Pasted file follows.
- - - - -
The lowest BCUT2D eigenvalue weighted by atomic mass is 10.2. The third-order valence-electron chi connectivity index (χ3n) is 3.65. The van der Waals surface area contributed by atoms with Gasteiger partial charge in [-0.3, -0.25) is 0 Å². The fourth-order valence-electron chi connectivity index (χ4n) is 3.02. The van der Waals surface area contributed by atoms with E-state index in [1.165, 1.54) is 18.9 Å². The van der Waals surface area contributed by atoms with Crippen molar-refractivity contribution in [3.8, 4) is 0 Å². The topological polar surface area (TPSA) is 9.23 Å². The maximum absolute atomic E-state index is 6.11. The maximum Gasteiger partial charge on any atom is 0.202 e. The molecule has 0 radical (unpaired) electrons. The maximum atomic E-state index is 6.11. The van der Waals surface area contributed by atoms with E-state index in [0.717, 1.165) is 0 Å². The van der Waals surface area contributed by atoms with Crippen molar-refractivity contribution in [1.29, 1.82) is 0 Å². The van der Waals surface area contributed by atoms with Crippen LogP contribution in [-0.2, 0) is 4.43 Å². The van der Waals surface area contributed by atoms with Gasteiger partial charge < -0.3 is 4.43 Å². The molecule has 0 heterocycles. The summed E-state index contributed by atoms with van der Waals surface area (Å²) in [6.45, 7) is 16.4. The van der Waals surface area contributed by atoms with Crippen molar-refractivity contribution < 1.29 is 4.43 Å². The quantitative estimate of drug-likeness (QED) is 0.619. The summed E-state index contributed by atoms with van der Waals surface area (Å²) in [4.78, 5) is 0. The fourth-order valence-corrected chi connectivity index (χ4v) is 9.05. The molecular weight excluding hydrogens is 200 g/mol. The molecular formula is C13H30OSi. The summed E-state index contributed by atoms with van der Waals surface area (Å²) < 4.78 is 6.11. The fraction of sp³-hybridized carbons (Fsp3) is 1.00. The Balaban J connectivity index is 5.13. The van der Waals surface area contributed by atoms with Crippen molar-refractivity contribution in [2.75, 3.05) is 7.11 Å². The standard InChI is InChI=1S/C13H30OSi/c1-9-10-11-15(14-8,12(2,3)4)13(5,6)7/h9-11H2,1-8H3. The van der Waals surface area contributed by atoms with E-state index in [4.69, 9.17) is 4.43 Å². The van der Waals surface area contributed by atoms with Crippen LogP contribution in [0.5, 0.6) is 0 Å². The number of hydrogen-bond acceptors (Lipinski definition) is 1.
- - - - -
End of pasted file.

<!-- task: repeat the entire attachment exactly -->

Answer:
The lowest BCUT2D eigenvalue weighted by atomic mass is 10.2. The third-order valence-electron chi connectivity index (χ3n) is 3.65. The van der Waals surface area contributed by atoms with Gasteiger partial charge in [-0.3, -0.25) is 0 Å². The fourth-order valence-electron chi connectivity index (χ4n) is 3.02. The van der Waals surface area contributed by atoms with E-state index in [1.165, 1.54) is 18.9 Å². The van der Waals surface area contributed by atoms with Crippen molar-refractivity contribution in [3.8, 4) is 0 Å². The topological polar surface area (TPSA) is 9.23 Å². The maximum absolute atomic E-state index is 6.11. The maximum Gasteiger partial charge on any atom is 0.202 e. The molecule has 0 radical (unpaired) electrons. The maximum atomic E-state index is 6.11. The van der Waals surface area contributed by atoms with E-state index in [0.717, 1.165) is 0 Å². The van der Waals surface area contributed by atoms with Crippen molar-refractivity contribution in [1.29, 1.82) is 0 Å². The van der Waals surface area contributed by atoms with Crippen LogP contribution in [-0.2, 0) is 4.43 Å². The van der Waals surface area contributed by atoms with Gasteiger partial charge < -0.3 is 4.43 Å². The molecule has 0 heterocycles. The summed E-state index contributed by atoms with van der Waals surface area (Å²) in [6.45, 7) is 16.4. The van der Waals surface area contributed by atoms with Crippen molar-refractivity contribution < 1.29 is 4.43 Å². The quantitative estimate of drug-likeness (QED) is 0.619. The summed E-state index contributed by atoms with van der Waals surface area (Å²) in [4.78, 5) is 0. The fourth-order valence-corrected chi connectivity index (χ4v) is 9.05. The molecular weight excluding hydrogens is 200 g/mol. The molecular formula is C13H30OSi. The summed E-state index contributed by atoms with van der Waals surface area (Å²) < 4.78 is 6.11. The fraction of sp³-hybridized carbons (Fsp3) is 1.00. The Balaban J connectivity index is 5.13. The van der Waals surface area contributed by atoms with Crippen molar-refractivity contribution in [2.75, 3.05) is 7.11 Å². The standard InChI is InChI=1S/C13H30OSi/c1-9-10-11-15(14-8,12(2,3)4)13(5,6)7/h9-11H2,1-8H3. The van der Waals surface area contributed by atoms with E-state index in [4.69, 9.17) is 4.43 Å². The van der Waals surface area contributed by atoms with Crippen LogP contribution in [0.5, 0.6) is 0 Å². The number of hydrogen-bond acceptors (Lipinski definition) is 1.